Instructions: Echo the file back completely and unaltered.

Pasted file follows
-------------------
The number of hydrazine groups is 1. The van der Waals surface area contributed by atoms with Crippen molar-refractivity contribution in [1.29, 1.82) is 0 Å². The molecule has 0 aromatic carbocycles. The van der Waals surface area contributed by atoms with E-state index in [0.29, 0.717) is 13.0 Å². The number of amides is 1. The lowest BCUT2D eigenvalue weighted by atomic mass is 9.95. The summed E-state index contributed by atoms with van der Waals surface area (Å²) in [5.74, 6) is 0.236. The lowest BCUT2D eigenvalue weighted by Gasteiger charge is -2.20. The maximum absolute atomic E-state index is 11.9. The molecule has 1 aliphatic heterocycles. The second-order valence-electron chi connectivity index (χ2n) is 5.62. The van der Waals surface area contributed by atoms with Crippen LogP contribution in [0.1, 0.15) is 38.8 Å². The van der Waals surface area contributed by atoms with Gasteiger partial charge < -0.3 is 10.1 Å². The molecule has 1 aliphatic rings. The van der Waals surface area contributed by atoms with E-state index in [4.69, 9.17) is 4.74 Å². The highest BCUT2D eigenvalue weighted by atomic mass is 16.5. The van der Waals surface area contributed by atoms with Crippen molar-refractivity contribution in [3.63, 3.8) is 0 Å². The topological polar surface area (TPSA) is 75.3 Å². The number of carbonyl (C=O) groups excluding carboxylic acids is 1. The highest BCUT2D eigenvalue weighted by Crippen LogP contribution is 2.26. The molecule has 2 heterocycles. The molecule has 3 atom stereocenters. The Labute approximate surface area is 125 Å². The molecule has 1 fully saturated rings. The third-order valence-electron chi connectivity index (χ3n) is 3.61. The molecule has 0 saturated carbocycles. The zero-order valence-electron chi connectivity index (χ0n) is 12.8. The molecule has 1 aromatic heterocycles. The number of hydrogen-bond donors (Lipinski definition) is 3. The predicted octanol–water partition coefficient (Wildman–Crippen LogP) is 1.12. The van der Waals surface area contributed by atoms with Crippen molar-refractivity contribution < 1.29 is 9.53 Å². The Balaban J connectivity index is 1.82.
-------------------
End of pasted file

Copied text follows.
The number of hydrazine groups is 1. The van der Waals surface area contributed by atoms with Crippen molar-refractivity contribution in [1.29, 1.82) is 0 Å². The molecule has 0 aromatic carbocycles. The van der Waals surface area contributed by atoms with E-state index in [0.29, 0.717) is 13.0 Å². The number of amides is 1. The lowest BCUT2D eigenvalue weighted by atomic mass is 9.95. The summed E-state index contributed by atoms with van der Waals surface area (Å²) in [5.74, 6) is 0.236. The lowest BCUT2D eigenvalue weighted by Gasteiger charge is -2.20. The maximum absolute atomic E-state index is 11.9. The molecule has 1 aliphatic heterocycles. The second-order valence-electron chi connectivity index (χ2n) is 5.62. The van der Waals surface area contributed by atoms with Crippen LogP contribution in [0.1, 0.15) is 38.8 Å². The van der Waals surface area contributed by atoms with Gasteiger partial charge < -0.3 is 10.1 Å². The molecule has 1 aliphatic rings. The van der Waals surface area contributed by atoms with E-state index in [4.69, 9.17) is 4.74 Å². The highest BCUT2D eigenvalue weighted by atomic mass is 16.5. The van der Waals surface area contributed by atoms with Crippen molar-refractivity contribution in [3.63, 3.8) is 0 Å². The topological polar surface area (TPSA) is 75.3 Å². The number of carbonyl (C=O) groups excluding carboxylic acids is 1. The highest BCUT2D eigenvalue weighted by Crippen LogP contribution is 2.26. The molecule has 2 heterocycles. The molecule has 3 atom stereocenters. The Labute approximate surface area is 125 Å². The molecule has 1 fully saturated rings. The third-order valence-electron chi connectivity index (χ3n) is 3.61. The molecule has 0 saturated carbocycles. The zero-order valence-electron chi connectivity index (χ0n) is 12.8. The molecule has 1 aromatic heterocycles. The number of hydrogen-bond donors (Lipinski definition) is 3. The predicted octanol–water partition coefficient (Wildman–Crippen LogP) is 1.12. The van der Waals surface area contributed by atoms with Crippen molar-refractivity contribution < 1.29 is 9.53 Å². The Balaban J connectivity index is 1.82.